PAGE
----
Windows 10

HP Partially Blames Free Windows 10 for PC Shortfall

HP Partially Blames Free Windows 10 for PC Shortfall

HP Inc.—the part of the newly split firm that sells PCs, printers and other hardware devices—reported financial results for its first quarter. And while the company met expectations, its PC business delivered 13 percent fewer units than the year before, well below the industry average.

Worse, perhaps, HP doesn’t see much improvement over the next few quarters.

“We have a clear strategy that leverages our strengths, and we are focused on execution, taking cost out of the business and delivering innovations that will amaze our customers and partners,” HP President and CEO Dion Weisler said in a prepared statement. “Although we have some tough quarters ahead, I am confident in the future.”

Sponsored Content

What is “Inside Microsoft Teams”?

“Inside Microsoft Teams” is a webcast series, now in Season 4 for IT pros hosted by Microsoft Product Manager, Stephen Rose. Stephen & his guests comprised of customers, partners, and real-world experts share best practices of planning, deploying, adopting, managing, and securing Teams. You can watch any episode at your convenience, find resources, blogs, reviews of accessories certified for Teams, bonus clips, and information regarding upcoming live broadcasts. Our next episode, “Polaris Inc., and Microsoft Teams- Reinventing how we work and play” will be airing on Oct. 28th from 10-11am PST.

Unit sales in HP’s Personal Systems—e.g. the PC business—fell 13 percent year over year, with notebooks down 8 percent and desktops down 13 percent. Revenues were likewise down 13 percent year over year.

The problem for HP isn’t its hardware lineup. If anything, the company is firing on all cylinders, having now delivered on two full years of generally stunning hardware across all of its target markets. No, the problem, HP says, is … Windows 10.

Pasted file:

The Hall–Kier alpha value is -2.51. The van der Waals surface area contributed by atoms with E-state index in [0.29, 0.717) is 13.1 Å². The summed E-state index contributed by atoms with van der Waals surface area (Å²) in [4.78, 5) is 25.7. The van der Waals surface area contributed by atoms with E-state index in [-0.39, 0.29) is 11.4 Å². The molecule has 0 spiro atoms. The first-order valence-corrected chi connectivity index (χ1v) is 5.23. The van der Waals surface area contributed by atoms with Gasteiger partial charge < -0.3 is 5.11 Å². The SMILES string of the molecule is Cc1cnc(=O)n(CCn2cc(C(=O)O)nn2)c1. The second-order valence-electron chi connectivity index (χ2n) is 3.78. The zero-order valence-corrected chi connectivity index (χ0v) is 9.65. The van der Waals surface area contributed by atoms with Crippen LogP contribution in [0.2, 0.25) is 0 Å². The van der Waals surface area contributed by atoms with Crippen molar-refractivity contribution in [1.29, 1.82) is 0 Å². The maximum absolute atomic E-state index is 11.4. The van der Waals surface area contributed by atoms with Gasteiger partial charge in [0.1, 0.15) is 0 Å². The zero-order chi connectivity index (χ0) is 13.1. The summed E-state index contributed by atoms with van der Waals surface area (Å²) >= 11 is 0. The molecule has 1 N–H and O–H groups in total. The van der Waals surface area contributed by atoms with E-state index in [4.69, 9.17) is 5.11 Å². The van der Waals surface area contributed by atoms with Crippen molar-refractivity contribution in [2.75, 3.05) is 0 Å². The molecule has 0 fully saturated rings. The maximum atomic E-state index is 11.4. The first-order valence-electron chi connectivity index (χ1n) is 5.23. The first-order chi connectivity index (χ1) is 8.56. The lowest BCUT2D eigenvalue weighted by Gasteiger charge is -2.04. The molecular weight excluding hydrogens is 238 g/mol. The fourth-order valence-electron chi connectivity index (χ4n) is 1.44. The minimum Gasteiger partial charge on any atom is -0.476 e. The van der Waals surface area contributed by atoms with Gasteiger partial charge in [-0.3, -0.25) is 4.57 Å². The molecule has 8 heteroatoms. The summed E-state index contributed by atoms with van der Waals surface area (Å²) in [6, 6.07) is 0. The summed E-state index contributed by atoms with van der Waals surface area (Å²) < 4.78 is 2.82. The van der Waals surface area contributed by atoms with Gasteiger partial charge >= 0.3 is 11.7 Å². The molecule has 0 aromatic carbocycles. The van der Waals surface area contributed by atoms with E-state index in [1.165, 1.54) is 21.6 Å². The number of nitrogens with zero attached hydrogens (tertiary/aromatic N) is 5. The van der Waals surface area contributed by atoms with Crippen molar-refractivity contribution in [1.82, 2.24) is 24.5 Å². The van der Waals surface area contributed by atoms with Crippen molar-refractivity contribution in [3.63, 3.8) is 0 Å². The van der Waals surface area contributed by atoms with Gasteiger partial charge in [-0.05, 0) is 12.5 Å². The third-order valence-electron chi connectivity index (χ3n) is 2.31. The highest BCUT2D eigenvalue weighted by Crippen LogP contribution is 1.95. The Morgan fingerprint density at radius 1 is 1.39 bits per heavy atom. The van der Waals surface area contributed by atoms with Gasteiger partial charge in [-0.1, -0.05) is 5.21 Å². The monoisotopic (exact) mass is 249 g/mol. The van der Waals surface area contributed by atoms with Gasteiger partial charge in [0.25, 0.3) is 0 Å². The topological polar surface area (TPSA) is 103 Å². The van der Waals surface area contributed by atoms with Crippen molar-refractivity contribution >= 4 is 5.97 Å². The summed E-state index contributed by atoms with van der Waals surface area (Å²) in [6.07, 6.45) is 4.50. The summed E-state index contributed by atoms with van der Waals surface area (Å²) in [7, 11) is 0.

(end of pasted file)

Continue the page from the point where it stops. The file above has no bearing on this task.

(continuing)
we have not seen the anticipated Windows 10 stimulation of demand that we had hoped for, and we’re carefully monitoring any sort of price development that could further weaken demand.”

That is an interesting comment because it suggests that HP is wary of any sign that Microsoft may continue its free Windows 10 upgrade promotion beyond the July 2016 scheduled end date. As I’ve written the past, Microsoft has benefited consumers—and itself—by offering Windows 10 upgrades for free for one year. But this practice harms PC makers because it lowers the need for customers to upgrade to new PCs. For the first time since Windows 95, a huge percentage of new OS installs are coming on existing PCs—via upgrades—and not via new PC purchase.

Of course, Mr. Weisler could simply be referring to component pricing and competitive concerns as well: The PC business remains a low-margin enterprise, and HP, like any other PC maker, finds itself in an awkward place trying to manage both user expectations, around crapware bundling in particular, and profits.

“Remember that we operate in mature markets,” Weisler said. “This is an environment where we know how to win, gain share, and out-execute our competitors.”

As interesting, perhaps, HP Inc. describes itself not as a PC maker, but rather as the owner of a “portfolio of printers, PCs, mobile devices, solutions, and services.” And that first business, printers, is also experiencing a downturn, with revenues down 17 percent year over year and total units down 20 percent. To make up for this, HP intends to focus on high-margin products like 3D printers while cutting costs across the board.

Regardless, HP sees things slowly recovering throughout 2016.

“In the back half of this year, revenue will begin to improve as our technology improves and channel inventory works its way out of the system,” Weisler said. “Our PC lines are being redrawn at the moment, and the goal has been to gain profitable [market] share … We will continue to take costs out of the system, and drive innovation into the system.”


Related Topics:


Don't have a login but want to join the conversation? Sign up for a Petri Account

Comments (0)

Leave a Reply

Paul Thurrott is an award-winning technology journalist and blogger with over 20 years of industry experience and the author of over 25 books. He is the News Director for the Petri IT Knowledgebase, the major domo at, and the co-host of three tech podcasts: Windows Weekly with Leo Laporte and Mary Jo Foley, What the Tech with Andrew Zarian, and First Ring Daily with Brad Sams. He was formerly the senior technology analyst at Windows IT Pro and the creator of the SuperSite for Windows.
External Sharing and Guest User Access in Microsoft 365 and Teams

This eBook will dive into policy considerations you need to make when creating and managing guest user access to your Teams network, as well as the different layers of guest access and the common challenges that accompany a more complicated Microsoft 365 infrastructure.

You will learn:

  • Who should be allowed to be invited as a guest?
  • What type of guests should be able to access files in SharePoint and OneDrive?
  • How should guests be offboarded?
  • How should you determine who has access to sensitive information in your environment?

Sponsored by: